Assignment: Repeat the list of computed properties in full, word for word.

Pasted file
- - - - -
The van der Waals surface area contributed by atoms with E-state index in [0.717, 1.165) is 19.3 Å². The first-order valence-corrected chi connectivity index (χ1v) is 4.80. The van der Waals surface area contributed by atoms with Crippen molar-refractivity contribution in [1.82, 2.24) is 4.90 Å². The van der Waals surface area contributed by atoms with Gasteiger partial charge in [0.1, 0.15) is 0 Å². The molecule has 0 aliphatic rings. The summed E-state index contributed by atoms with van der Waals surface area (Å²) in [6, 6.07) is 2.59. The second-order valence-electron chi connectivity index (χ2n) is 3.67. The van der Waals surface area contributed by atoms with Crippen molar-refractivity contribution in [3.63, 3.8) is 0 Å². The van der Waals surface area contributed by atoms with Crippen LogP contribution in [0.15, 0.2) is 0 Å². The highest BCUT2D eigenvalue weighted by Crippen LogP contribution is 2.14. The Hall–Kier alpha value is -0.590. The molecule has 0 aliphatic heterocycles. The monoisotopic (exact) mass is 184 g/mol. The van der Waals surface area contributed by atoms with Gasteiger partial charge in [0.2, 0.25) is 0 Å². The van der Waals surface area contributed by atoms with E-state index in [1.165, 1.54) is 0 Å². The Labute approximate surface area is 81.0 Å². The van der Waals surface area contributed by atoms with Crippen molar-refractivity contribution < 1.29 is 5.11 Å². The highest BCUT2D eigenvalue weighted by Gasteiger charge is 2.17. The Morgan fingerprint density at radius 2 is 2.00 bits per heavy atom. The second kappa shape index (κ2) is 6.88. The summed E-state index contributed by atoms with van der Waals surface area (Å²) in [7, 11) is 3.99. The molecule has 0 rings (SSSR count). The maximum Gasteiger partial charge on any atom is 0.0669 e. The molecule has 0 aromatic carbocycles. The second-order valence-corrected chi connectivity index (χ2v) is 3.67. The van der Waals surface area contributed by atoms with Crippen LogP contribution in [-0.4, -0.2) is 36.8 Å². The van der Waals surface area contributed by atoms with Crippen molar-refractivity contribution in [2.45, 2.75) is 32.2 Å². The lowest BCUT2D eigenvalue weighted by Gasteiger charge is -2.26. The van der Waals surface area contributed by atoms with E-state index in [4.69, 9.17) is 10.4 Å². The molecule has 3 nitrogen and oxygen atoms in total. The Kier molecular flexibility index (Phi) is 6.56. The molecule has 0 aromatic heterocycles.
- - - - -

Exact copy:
The van der Waals surface area contributed by atoms with E-state index in [0.717, 1.165) is 19.3 Å². The first-order valence-corrected chi connectivity index (χ1v) is 4.80. The van der Waals surface area contributed by atoms with Crippen molar-refractivity contribution in [1.82, 2.24) is 4.90 Å². The van der Waals surface area contributed by atoms with Gasteiger partial charge in [0.1, 0.15) is 0 Å². The molecule has 0 aliphatic rings. The summed E-state index contributed by atoms with van der Waals surface area (Å²) in [6, 6.07) is 2.59. The second-order valence-electron chi connectivity index (χ2n) is 3.67. The van der Waals surface area contributed by atoms with Crippen molar-refractivity contribution in [3.63, 3.8) is 0 Å². The van der Waals surface area contributed by atoms with Crippen LogP contribution in [0.15, 0.2) is 0 Å². The highest BCUT2D eigenvalue weighted by Crippen LogP contribution is 2.14. The Hall–Kier alpha value is -0.590. The molecule has 0 aliphatic heterocycles. The monoisotopic (exact) mass is 184 g/mol. The van der Waals surface area contributed by atoms with Gasteiger partial charge in [0.2, 0.25) is 0 Å². The van der Waals surface area contributed by atoms with E-state index in [1.165, 1.54) is 0 Å². The Labute approximate surface area is 81.0 Å². The van der Waals surface area contributed by atoms with Crippen molar-refractivity contribution < 1.29 is 5.11 Å². The highest BCUT2D eigenvalue weighted by Gasteiger charge is 2.17. The Morgan fingerprint density at radius 2 is 2.00 bits per heavy atom. The second kappa shape index (κ2) is 6.88. The summed E-state index contributed by atoms with van der Waals surface area (Å²) in [7, 11) is 3.99. The molecule has 0 rings (SSSR count). The maximum Gasteiger partial charge on any atom is 0.0669 e. The molecule has 0 aromatic carbocycles. The second-order valence-corrected chi connectivity index (χ2v) is 3.67. The van der Waals surface area contributed by atoms with Crippen LogP contribution in [-0.4, -0.2) is 36.8 Å². The van der Waals surface area contributed by atoms with Crippen molar-refractivity contribution in [2.45, 2.75) is 32.2 Å². The lowest BCUT2D eigenvalue weighted by Gasteiger charge is -2.26. The van der Waals surface area contributed by atoms with E-state index in [4.69, 9.17) is 10.4 Å². The molecule has 3 nitrogen and oxygen atoms in total. The Kier molecular flexibility index (Phi) is 6.56. The molecule has 0 aromatic heterocycles.